How to Get a (Love) Life by Rosie Blake

You know a book’s going to have you howling with laughter when, before you even reach the first page, you read this:

All the characters in this book are fictitious and any resemblance to actual persons, living or dead, is purely coincidental. Except for Chris, who is as big a knob in real life as he is in this book.

Nicola Brown, 29, works at The Sullivan Agency, Bristol’s largest actors’ agency. Chris is one of their agency’s most successful actors but I’m telling you no more about him – you’ll have to read the book to find out why he’s such a knob.

Nicola is a little bit particular about how things should be:

It always made me feel itchy when things were out of place. I couldn’t seem to settle unless everything around me was completely ordered. For instance: I’d just aimed a screwed-up piece of paper at the bin and missed. It had sailed beautifully over the room, hit the rim and fallen to the floor, where it now lay. And I couldn’t stop thinking about it. I knew I should leave it there – others would leave it – it really was no big deal…

Eleven o’clock is time for a chilled glass of mineral water, five to one is avocado salad with pine nuts, and one fifteen is a mini roll. Her workmate Caroline teases Nicola about her habits; it’s amazing the pair of them get on considering they’re almost completely opposite view on life.

Caroline has a husband and two children, Ben and Alice. The children and their toys sometimes end up at the agency (oooh look at that mess on the office floor, that must wind Nicola up) when there’s a child-minder crisis and Caroline seems to spend all her time looking out for everyone else. She’s particularly worried about Nicola’s love life, or lack there of, and following Nicola’s brother Mark telling her ‘You’ve got issues, sis’, when Caroline makes a proposal, Nicola’s pretty susceptible:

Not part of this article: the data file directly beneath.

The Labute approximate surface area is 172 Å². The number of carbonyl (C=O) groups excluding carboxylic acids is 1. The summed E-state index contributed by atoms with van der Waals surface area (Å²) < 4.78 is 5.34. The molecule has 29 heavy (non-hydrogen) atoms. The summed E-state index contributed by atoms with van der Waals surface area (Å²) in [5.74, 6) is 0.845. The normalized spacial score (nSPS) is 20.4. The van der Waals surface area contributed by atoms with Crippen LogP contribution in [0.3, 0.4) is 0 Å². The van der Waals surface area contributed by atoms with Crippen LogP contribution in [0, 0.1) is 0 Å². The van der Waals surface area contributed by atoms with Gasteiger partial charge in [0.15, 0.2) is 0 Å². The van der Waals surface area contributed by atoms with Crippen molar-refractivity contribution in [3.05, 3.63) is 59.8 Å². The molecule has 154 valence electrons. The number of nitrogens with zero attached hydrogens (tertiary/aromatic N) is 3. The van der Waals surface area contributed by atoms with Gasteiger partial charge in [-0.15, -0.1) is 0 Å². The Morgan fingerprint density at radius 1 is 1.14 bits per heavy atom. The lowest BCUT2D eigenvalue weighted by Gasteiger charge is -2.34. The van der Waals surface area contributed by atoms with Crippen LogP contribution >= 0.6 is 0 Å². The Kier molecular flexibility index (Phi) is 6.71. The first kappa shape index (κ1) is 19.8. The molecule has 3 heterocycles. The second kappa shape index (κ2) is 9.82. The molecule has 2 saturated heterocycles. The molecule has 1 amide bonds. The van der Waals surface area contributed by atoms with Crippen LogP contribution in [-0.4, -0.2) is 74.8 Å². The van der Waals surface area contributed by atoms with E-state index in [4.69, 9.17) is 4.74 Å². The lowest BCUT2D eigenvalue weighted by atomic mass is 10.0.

‘By that day,’ she pointed at the circled fourteen, ‘you will have been asked out on a Valentine’s date by someone wonderful.’
‘Caroli – ‘
‘ – Shush! By Valentine’s Day, you are going to make certain that you have tried everything in your power to secure yourself this fabulous date and then, and only then, will I, Caroline Haskey, agree to never again hassle you about your love life. Or lack thereof. Ever, ever, again.’
I raised an eyebrow. She wasn’t finished.
‘In short,’ she announced grandly, her eyes gleaming. ‘I dare you to get a love life.’

What follows is a string of hilarious dates (for us, not Nicola). I particularly enjoyed those organised by her brother Mark – wild dark brown hair, wears a battered leather jacket, drives a moped, works at the planetarium and is obsessed with bats. The dates take place between crises at work – Chris and last minute casting let downs – and family obligations – Nicola’s vile mother is particularly great.

How to Get a (Love) Life should be sold with a change of underwear. But while you will laugh your head off, there is a serious story underneath about not letting a broken heart rule your life. I also enjoyed Blake’s little subversions of the genre, especially the airport scene at the end (I haven’t spoilt it as it’s part of the prologue too). I’m already looking forward to reading whatever Rosie Blake writes next.

 

For the rest of today, How to Get a (Love) Life is 99p on the site that shall not be named (click on the picture of the cover to get there).

 

Thanks to Novelicious for the review copy.

0 thoughts on “How to Get a (Love) Life by Rosie Blake

  1. Sounds hilarious! I don’t usually read funny readings except for Christopher Moore’s. (Non-native question, do you call these books “comedies” or what?)

    • We do have books that are classed as comedy but I think they tend to be classified as something else too e.g. literary fiction etc. This would probably come under that term I hate the most ‘chick-lit’. I prefer ‘romantic comedy’ or just ‘commercial fiction’ myself.

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